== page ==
Generally, if the tumor is malignant, the entire brain undergoes radiation, as the cells are capable of multiplying at extremely high rates. Whereas on the other hand, benign brain tumors tend to grow slowly, causing the external beam to be focused on only the tumor. But how does radiotherapy work exactly? The use of radioisotopes is immense in radiation therapy. These isotopes emit gamma rays that are able to infiltrate the patient’s body, and kill the cancerous mass of cells (the tumors). As explained, the gamma beams can be directed towards the brain as a whole, or a specific area.
In the case of malignant brain tumors, the radioisotope Cobalt-60 is primarily used (Cobalt-60 therapy). Cobalt-60 consists of a half-life of approximately 5. 3 years. The Cobalt-60 particles should last for around eight to ten half-lives, depending on the quantity used during treatment. During treatment, approximately 200 beams of gamma radiations are targeted towards the patient’s brain tumor. Once the oncologist can identify that the desired mass of cells have been killed, the treatment is ended. Treatments can take from several minutes, to several hours to complete.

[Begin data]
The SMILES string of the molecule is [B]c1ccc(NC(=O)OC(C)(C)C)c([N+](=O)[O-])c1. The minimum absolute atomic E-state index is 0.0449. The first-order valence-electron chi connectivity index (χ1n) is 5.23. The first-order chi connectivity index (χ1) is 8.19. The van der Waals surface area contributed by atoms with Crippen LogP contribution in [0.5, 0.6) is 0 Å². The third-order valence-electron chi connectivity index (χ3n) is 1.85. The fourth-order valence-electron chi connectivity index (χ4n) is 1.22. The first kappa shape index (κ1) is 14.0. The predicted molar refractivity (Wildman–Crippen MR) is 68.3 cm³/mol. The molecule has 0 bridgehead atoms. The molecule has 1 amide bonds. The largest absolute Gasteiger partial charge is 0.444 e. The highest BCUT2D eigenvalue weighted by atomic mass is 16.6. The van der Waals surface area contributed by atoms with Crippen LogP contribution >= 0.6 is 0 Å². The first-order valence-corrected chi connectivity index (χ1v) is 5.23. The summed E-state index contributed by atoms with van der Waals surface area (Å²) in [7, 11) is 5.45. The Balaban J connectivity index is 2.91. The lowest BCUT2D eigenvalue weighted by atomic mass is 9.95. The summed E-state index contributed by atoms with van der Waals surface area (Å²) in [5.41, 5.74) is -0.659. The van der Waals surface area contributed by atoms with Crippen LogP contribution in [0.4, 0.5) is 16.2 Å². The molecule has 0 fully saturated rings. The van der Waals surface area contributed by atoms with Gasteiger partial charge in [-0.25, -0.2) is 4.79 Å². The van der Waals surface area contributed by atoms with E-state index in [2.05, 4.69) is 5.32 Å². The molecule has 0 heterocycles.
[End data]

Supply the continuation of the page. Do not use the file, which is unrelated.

Cobalt-60 therapy is painless. Those who are treated with this form of therapy, tend to have fewer side effects than those who are treated with conventional radiation therapy. However, there are some minor side effects, including fatigue, scalp irritation, and headaches. With this being said, one can also agree that radiation therapy, along with chemotherapy, is not a cure, but a viable treatment. Radiation therapy and chemotherapy both have benefits. The treatments share a common goal; to kill masses of cancerous cells. However, they are done by different means.